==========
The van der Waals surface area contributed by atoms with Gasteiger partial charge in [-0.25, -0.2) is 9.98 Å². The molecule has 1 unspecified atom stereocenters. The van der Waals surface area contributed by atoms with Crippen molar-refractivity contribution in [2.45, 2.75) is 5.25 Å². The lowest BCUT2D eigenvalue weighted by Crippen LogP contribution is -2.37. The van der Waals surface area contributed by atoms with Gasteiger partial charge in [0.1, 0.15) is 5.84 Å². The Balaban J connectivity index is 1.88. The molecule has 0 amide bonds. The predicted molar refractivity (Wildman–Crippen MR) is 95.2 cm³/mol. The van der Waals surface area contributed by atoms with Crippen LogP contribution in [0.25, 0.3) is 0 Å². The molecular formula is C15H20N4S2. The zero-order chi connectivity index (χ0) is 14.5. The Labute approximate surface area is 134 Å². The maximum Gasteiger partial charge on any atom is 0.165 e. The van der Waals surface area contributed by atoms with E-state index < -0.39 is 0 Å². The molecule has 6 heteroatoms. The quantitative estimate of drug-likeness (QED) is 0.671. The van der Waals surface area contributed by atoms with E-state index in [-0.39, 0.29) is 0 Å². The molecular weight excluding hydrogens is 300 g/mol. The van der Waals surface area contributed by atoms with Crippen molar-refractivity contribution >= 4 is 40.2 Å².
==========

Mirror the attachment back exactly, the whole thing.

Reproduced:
The van der Waals surface area contributed by atoms with Gasteiger partial charge in [-0.25, -0.2) is 9.98 Å². The molecule has 1 unspecified atom stereocenters. The van der Waals surface area contributed by atoms with Crippen molar-refractivity contribution in [2.45, 2.75) is 5.25 Å². The lowest BCUT2D eigenvalue weighted by Crippen LogP contribution is -2.37. The van der Waals surface area contributed by atoms with Gasteiger partial charge in [0.1, 0.15) is 5.84 Å². The Balaban J connectivity index is 1.88. The molecule has 0 amide bonds. The predicted molar refractivity (Wildman–Crippen MR) is 95.2 cm³/mol. The van der Waals surface area contributed by atoms with Crippen LogP contribution in [0.25, 0.3) is 0 Å². The molecular formula is C15H20N4S2. The zero-order chi connectivity index (χ0) is 14.5. The Labute approximate surface area is 134 Å². The maximum Gasteiger partial charge on any atom is 0.165 e. The van der Waals surface area contributed by atoms with E-state index < -0.39 is 0 Å². The molecule has 6 heteroatoms. The quantitative estimate of drug-likeness (QED) is 0.671. The van der Waals surface area contributed by atoms with E-state index in [-0.39, 0.29) is 0 Å². The molecular weight excluding hydrogens is 300 g/mol. The van der Waals surface area contributed by atoms with Crippen molar-refractivity contribution >= 4 is 40.2 Å².